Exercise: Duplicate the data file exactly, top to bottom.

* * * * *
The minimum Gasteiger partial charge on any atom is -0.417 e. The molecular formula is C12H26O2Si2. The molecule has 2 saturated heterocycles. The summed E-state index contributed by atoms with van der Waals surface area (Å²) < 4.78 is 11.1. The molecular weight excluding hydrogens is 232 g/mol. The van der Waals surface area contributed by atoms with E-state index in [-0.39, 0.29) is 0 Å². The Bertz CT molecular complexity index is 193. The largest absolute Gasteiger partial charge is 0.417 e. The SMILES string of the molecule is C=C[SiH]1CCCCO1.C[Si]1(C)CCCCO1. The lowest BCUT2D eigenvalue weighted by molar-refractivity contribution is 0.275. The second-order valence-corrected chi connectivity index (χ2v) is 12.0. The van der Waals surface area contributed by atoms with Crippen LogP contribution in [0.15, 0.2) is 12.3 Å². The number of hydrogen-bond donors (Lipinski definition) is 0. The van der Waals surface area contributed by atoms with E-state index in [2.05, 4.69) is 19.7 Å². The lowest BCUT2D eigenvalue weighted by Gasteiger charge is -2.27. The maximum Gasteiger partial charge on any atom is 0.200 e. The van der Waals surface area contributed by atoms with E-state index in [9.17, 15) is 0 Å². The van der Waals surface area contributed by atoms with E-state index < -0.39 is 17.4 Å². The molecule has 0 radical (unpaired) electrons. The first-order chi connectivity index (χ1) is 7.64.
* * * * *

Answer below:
The minimum Gasteiger partial charge on any atom is -0.417 e. The molecular formula is C12H26O2Si2. The molecule has 2 saturated heterocycles. The summed E-state index contributed by atoms with van der Waals surface area (Å²) < 4.78 is 11.1. The molecular weight excluding hydrogens is 232 g/mol. The van der Waals surface area contributed by atoms with E-state index in [-0.39, 0.29) is 0 Å². The Bertz CT molecular complexity index is 193. The largest absolute Gasteiger partial charge is 0.417 e. The SMILES string of the molecule is C=C[SiH]1CCCCO1.C[Si]1(C)CCCCO1. The lowest BCUT2D eigenvalue weighted by molar-refractivity contribution is 0.275. The second-order valence-corrected chi connectivity index (χ2v) is 12.0. The van der Waals surface area contributed by atoms with Crippen LogP contribution in [0.15, 0.2) is 12.3 Å². The number of hydrogen-bond donors (Lipinski definition) is 0. The van der Waals surface area contributed by atoms with E-state index in [2.05, 4.69) is 19.7 Å². The lowest BCUT2D eigenvalue weighted by Gasteiger charge is -2.27. The maximum Gasteiger partial charge on any atom is 0.200 e. The van der Waals surface area contributed by atoms with E-state index in [9.17, 15) is 0 Å². The van der Waals surface area contributed by atoms with E-state index < -0.39 is 17.4 Å². The molecule has 0 radical (unpaired) electrons. The first-order chi connectivity index (χ1) is 7.64.